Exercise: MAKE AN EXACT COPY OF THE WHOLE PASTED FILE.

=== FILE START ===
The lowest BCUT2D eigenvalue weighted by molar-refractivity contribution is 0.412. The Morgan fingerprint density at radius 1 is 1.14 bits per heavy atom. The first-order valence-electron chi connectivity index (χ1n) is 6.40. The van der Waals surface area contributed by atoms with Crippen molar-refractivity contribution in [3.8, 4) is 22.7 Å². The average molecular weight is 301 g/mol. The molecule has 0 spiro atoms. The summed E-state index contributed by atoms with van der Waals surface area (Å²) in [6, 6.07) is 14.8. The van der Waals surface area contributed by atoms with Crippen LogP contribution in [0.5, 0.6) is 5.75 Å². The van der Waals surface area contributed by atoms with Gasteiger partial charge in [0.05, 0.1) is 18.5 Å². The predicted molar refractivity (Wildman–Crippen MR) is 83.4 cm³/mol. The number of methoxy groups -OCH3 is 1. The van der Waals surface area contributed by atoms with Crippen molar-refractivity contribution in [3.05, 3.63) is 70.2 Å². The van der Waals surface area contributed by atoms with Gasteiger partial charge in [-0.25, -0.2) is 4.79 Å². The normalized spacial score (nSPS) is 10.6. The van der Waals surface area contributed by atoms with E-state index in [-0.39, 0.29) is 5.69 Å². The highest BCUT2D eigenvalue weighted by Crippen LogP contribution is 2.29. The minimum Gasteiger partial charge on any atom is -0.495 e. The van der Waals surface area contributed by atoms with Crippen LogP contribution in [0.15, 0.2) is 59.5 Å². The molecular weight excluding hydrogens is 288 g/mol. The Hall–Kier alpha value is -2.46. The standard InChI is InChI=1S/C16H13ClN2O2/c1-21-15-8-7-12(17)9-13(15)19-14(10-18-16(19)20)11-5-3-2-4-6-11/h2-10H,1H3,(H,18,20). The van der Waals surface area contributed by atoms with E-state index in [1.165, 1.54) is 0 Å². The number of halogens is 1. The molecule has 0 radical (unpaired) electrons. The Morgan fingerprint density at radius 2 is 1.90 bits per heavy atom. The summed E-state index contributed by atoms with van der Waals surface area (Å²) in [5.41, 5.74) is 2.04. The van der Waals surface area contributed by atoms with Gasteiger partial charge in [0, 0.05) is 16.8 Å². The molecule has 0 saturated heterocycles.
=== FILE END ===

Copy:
The lowest BCUT2D eigenvalue weighted by molar-refractivity contribution is 0.412. The Morgan fingerprint density at radius 1 is 1.14 bits per heavy atom. The first-order valence-electron chi connectivity index (χ1n) is 6.40. The van der Waals surface area contributed by atoms with Crippen molar-refractivity contribution in [3.8, 4) is 22.7 Å². The average molecular weight is 301 g/mol. The molecule has 0 spiro atoms. The summed E-state index contributed by atoms with van der Waals surface area (Å²) in [6, 6.07) is 14.8. The van der Waals surface area contributed by atoms with Crippen LogP contribution in [0.5, 0.6) is 5.75 Å². The van der Waals surface area contributed by atoms with Gasteiger partial charge in [0.05, 0.1) is 18.5 Å². The predicted molar refractivity (Wildman–Crippen MR) is 83.4 cm³/mol. The number of methoxy groups -OCH3 is 1. The van der Waals surface area contributed by atoms with Crippen molar-refractivity contribution in [3.05, 3.63) is 70.2 Å². The van der Waals surface area contributed by atoms with Gasteiger partial charge in [-0.25, -0.2) is 4.79 Å². The normalized spacial score (nSPS) is 10.6. The van der Waals surface area contributed by atoms with E-state index in [-0.39, 0.29) is 5.69 Å². The highest BCUT2D eigenvalue weighted by Crippen LogP contribution is 2.29. The minimum Gasteiger partial charge on any atom is -0.495 e. The van der Waals surface area contributed by atoms with Crippen LogP contribution in [0.15, 0.2) is 59.5 Å². The molecular weight excluding hydrogens is 288 g/mol. The Hall–Kier alpha value is -2.46. The standard InChI is InChI=1S/C16H13ClN2O2/c1-21-15-8-7-12(17)9-13(15)19-14(10-18-16(19)20)11-5-3-2-4-6-11/h2-10H,1H3,(H,18,20). The van der Waals surface area contributed by atoms with E-state index in [1.165, 1.54) is 0 Å². The number of halogens is 1. The molecule has 0 radical (unpaired) electrons. The Morgan fingerprint density at radius 2 is 1.90 bits per heavy atom. The summed E-state index contributed by atoms with van der Waals surface area (Å²) in [5.41, 5.74) is 2.04. The van der Waals surface area contributed by atoms with Gasteiger partial charge in [0, 0.05) is 16.8 Å². The molecule has 0 saturated heterocycles.